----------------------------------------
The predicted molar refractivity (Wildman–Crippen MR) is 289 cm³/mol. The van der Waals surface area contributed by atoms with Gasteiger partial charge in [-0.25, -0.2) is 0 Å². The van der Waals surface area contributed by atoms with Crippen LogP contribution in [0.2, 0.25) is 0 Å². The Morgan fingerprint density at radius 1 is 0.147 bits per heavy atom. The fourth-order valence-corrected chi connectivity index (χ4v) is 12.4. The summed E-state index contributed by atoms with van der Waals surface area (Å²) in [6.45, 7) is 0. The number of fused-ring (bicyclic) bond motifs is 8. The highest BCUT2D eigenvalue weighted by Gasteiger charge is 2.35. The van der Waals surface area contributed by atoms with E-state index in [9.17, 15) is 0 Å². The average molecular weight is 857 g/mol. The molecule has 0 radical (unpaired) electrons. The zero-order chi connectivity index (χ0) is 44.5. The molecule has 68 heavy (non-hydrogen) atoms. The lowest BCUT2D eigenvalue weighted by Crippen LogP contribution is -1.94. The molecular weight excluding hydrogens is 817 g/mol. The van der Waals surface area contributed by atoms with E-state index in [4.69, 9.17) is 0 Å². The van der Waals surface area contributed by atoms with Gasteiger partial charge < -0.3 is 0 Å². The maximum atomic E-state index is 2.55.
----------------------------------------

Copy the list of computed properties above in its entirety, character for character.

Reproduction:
The predicted molar refractivity (Wildman–Crippen MR) is 289 cm³/mol. The van der Waals surface area contributed by atoms with Gasteiger partial charge in [-0.25, -0.2) is 0 Å². The van der Waals surface area contributed by atoms with Crippen LogP contribution in [0.2, 0.25) is 0 Å². The Morgan fingerprint density at radius 1 is 0.147 bits per heavy atom. The fourth-order valence-corrected chi connectivity index (χ4v) is 12.4. The summed E-state index contributed by atoms with van der Waals surface area (Å²) in [6.45, 7) is 0. The number of fused-ring (bicyclic) bond motifs is 8. The highest BCUT2D eigenvalue weighted by Gasteiger charge is 2.35. The van der Waals surface area contributed by atoms with E-state index in [9.17, 15) is 0 Å². The average molecular weight is 857 g/mol. The molecule has 0 radical (unpaired) electrons. The zero-order chi connectivity index (χ0) is 44.5. The molecule has 68 heavy (non-hydrogen) atoms. The lowest BCUT2D eigenvalue weighted by Crippen LogP contribution is -1.94. The molecular weight excluding hydrogens is 817 g/mol. The van der Waals surface area contributed by atoms with E-state index in [4.69, 9.17) is 0 Å². The van der Waals surface area contributed by atoms with Gasteiger partial charge < -0.3 is 0 Å². The maximum atomic E-state index is 2.55.